More information about Jeff Fisher, and his design and writing efforts, may be found on the Jeff Fisher LogoMotives blogfolio.

(* If I don’t "toot!" my own horn, no one else will.)

© 2009 Jeff Fisher LogoMotives

Jeff Fisher LogoMotives same-sex wedding graphic appears in new 'Celebration Graphics Sourcebook'

A same-sex wedding graphic, created by designer Jeff Fisher to celebrate his 2004 marriage to long-time partner Ed Cunningham, is featured in the recently released book Celebration Graphics Sourcebook: Festive Designs from All Cultures. The volume, by John Stones, is distributed in the U.S. by Rockport Publishers.

Celebration Graphics Sourcebook presents innovative case studies from across all media, budgets, and cultures. Celebrations are arranged month by month, interspersed with weddings, birthdays, Name Days, and other life-marking events.

In the spring of 2004, Multnomah County (OR) historically began issuing same-sex marriage licenses. Fisher and Cunningham were married before family and friends on the stage of a Portland community theater; an event featured in the local newspaper Willamette Week. Oregon's on-going political battle over same-sex marriage resulted in an amendment to the Oregon Constitution later that year, and the marriages being declared invalid by the courts.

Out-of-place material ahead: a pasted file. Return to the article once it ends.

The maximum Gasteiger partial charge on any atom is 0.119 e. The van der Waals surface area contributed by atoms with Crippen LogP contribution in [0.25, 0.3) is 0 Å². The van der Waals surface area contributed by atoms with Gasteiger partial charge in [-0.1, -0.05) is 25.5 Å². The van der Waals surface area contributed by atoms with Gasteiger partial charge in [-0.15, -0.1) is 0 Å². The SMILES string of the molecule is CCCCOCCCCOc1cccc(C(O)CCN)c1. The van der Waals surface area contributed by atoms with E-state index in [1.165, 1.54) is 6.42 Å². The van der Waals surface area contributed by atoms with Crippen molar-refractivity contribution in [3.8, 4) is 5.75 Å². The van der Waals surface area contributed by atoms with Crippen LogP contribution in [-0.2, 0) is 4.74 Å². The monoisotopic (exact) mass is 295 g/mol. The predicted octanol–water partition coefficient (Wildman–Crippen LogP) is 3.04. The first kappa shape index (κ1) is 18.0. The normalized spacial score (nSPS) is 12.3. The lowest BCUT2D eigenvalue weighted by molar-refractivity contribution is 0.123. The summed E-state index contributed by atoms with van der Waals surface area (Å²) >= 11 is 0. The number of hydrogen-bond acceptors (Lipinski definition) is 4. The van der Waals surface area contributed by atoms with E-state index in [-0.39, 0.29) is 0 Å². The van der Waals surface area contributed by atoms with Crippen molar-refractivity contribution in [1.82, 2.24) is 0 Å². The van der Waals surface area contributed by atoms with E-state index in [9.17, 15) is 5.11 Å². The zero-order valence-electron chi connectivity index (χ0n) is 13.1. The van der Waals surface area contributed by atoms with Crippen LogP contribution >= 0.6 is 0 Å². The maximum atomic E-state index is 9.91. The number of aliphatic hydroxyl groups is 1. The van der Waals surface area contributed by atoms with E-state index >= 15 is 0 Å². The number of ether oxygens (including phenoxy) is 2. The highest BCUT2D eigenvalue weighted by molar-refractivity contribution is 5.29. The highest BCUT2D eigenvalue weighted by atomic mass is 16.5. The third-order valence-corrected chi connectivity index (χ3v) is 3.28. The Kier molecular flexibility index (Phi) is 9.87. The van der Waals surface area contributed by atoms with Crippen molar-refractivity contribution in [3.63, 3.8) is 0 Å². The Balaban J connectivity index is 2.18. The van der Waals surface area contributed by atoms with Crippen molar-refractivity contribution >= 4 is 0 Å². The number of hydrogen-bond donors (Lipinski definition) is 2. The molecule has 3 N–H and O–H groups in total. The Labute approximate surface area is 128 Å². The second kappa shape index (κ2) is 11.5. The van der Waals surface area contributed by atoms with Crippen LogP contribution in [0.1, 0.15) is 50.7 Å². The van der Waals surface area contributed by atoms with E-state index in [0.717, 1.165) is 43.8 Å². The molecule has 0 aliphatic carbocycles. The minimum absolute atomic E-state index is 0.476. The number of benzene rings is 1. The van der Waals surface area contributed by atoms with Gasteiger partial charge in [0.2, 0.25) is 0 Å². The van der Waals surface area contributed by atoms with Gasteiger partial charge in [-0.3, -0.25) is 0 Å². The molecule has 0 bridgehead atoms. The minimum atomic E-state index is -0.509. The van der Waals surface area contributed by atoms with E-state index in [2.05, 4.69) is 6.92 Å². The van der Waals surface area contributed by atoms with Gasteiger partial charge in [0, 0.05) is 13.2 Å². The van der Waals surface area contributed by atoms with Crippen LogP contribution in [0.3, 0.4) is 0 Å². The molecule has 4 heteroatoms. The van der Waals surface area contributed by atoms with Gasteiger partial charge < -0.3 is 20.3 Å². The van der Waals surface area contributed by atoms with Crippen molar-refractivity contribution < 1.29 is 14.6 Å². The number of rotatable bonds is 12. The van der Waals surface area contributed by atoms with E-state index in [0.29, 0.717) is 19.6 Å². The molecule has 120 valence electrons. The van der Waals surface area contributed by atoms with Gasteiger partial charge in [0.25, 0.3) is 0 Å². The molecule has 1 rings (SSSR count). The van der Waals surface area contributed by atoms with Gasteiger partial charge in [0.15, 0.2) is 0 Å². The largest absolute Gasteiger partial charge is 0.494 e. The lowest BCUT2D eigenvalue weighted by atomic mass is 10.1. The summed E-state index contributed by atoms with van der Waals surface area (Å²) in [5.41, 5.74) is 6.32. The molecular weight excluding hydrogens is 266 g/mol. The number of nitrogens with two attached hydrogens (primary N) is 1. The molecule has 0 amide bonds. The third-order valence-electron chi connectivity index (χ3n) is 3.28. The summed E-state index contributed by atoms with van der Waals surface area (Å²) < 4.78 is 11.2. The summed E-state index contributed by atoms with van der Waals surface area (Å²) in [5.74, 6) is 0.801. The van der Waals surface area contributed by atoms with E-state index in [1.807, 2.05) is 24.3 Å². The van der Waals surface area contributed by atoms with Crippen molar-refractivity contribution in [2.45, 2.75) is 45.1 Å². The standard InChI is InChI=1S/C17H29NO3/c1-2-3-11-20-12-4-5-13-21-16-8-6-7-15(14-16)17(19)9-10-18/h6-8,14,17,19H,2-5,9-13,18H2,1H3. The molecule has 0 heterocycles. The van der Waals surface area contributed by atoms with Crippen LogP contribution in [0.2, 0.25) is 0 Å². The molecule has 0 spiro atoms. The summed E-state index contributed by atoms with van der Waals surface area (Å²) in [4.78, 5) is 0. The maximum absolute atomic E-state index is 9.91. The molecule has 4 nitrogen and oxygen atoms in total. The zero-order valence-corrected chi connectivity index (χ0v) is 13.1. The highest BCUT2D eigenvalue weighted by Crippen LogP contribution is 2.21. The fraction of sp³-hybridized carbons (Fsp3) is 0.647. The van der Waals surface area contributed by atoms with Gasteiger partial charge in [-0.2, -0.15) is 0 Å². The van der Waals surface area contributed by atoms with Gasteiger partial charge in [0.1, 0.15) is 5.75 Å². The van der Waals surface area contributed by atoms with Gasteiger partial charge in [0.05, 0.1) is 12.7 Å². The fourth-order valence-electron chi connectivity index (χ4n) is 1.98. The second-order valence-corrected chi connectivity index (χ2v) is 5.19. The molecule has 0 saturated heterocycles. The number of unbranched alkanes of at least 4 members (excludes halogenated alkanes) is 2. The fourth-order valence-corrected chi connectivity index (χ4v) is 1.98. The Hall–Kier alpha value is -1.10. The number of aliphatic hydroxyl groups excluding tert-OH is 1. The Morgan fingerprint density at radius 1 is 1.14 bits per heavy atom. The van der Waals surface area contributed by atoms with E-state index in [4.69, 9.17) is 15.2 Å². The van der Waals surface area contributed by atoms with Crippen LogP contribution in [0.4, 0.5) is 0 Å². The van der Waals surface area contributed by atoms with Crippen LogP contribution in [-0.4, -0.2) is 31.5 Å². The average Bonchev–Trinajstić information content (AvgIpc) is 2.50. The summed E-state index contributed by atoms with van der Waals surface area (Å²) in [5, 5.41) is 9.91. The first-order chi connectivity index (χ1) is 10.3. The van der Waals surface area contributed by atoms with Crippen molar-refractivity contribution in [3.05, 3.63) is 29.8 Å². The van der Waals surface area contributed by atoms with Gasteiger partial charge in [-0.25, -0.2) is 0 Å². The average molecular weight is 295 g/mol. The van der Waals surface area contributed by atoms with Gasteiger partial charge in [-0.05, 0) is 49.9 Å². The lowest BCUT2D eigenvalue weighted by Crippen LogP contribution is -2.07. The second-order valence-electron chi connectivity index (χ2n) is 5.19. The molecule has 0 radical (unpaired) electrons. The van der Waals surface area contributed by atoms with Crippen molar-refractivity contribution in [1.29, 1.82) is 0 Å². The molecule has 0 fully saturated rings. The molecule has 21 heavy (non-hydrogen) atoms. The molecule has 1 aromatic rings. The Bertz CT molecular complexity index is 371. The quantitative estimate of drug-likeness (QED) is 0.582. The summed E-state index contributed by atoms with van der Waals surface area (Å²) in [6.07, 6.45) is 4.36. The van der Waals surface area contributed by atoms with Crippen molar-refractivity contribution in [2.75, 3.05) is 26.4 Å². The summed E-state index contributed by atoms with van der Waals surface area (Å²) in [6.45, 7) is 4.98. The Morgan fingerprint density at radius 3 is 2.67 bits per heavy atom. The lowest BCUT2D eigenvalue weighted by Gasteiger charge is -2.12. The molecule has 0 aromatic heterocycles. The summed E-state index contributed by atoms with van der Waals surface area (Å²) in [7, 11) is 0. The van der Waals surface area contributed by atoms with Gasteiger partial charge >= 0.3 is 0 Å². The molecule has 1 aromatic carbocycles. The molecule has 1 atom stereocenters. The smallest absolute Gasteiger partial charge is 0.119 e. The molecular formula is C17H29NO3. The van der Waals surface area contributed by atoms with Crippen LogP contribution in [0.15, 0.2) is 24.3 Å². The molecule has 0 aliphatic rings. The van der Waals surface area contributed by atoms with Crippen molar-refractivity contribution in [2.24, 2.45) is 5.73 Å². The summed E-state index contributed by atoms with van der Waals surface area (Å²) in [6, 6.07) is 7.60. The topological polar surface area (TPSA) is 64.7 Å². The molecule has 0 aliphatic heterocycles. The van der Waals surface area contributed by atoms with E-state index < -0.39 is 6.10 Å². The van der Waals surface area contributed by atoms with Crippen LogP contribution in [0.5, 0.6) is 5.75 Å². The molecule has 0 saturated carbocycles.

The graphic representation of the couple, with designer Fisher in a Hawaiian shirt and law firm administrator Cunningham shown in a business suit, was used for the ceremony invitation, thank you cards, and an announcement of a summer wedding reception held in the gardens of Joy Creek Nursery. The design also appears in The Big Book of Logos 5 and is part of the Multnomah County Wedding Album Project (2004-2005), now in the Oregon Historical Society collection.

© 2009 Jeff Fisher LogoMotives

Self-Promotion the Social Way